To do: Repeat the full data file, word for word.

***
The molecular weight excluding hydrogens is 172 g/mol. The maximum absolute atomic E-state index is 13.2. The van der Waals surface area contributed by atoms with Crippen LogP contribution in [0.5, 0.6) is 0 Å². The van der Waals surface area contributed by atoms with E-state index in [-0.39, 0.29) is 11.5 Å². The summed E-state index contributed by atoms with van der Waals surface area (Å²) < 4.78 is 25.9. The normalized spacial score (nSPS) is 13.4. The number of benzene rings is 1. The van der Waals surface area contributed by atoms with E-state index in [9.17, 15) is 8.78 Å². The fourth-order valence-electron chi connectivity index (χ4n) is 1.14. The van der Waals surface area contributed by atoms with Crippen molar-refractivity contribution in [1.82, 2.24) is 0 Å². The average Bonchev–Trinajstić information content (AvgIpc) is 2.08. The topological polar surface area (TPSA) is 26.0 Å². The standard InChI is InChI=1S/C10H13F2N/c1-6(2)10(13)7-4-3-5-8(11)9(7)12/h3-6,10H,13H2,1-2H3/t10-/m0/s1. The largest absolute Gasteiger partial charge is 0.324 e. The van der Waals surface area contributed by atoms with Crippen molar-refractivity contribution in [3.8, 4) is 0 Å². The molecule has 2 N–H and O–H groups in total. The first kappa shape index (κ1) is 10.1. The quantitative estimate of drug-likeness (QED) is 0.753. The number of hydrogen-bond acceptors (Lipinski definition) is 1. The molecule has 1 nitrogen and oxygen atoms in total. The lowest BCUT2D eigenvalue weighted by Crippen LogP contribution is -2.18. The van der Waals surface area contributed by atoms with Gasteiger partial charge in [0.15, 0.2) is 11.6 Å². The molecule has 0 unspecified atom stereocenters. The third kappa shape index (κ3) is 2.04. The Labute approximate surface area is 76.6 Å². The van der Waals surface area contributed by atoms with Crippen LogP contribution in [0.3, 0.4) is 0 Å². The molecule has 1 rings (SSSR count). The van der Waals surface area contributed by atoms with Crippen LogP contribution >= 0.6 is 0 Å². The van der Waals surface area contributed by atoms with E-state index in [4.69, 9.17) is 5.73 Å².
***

The molecular weight excluding hydrogens is 172 g/mol. The maximum absolute atomic E-state index is 13.2. The van der Waals surface area contributed by atoms with Crippen LogP contribution in [0.5, 0.6) is 0 Å². The van der Waals surface area contributed by atoms with E-state index in [-0.39, 0.29) is 11.5 Å². The summed E-state index contributed by atoms with van der Waals surface area (Å²) < 4.78 is 25.9. The normalized spacial score (nSPS) is 13.4. The number of benzene rings is 1. The van der Waals surface area contributed by atoms with E-state index in [9.17, 15) is 8.78 Å². The fourth-order valence-electron chi connectivity index (χ4n) is 1.14. The van der Waals surface area contributed by atoms with Crippen molar-refractivity contribution in [1.82, 2.24) is 0 Å². The average Bonchev–Trinajstić information content (AvgIpc) is 2.08. The topological polar surface area (TPSA) is 26.0 Å². The standard InChI is InChI=1S/C10H13F2N/c1-6(2)10(13)7-4-3-5-8(11)9(7)12/h3-6,10H,13H2,1-2H3/t10-/m0/s1. The largest absolute Gasteiger partial charge is 0.324 e. The van der Waals surface area contributed by atoms with Crippen molar-refractivity contribution in [3.8, 4) is 0 Å². The molecule has 2 N–H and O–H groups in total. The first kappa shape index (κ1) is 10.1. The quantitative estimate of drug-likeness (QED) is 0.753. The number of hydrogen-bond acceptors (Lipinski definition) is 1. The molecule has 1 nitrogen and oxygen atoms in total. The lowest BCUT2D eigenvalue weighted by Crippen LogP contribution is -2.18. The van der Waals surface area contributed by atoms with Gasteiger partial charge in [0.15, 0.2) is 11.6 Å². The molecule has 0 unspecified atom stereocenters. The third kappa shape index (κ3) is 2.04. The Labute approximate surface area is 76.6 Å². The van der Waals surface area contributed by atoms with Crippen LogP contribution in [0.3, 0.4) is 0 Å². The molecule has 1 rings (SSSR count). The van der Waals surface area contributed by atoms with Crippen LogP contribution >= 0.6 is 0 Å². The van der Waals surface area contributed by atoms with E-state index in [4.69, 9.17) is 5.73 Å².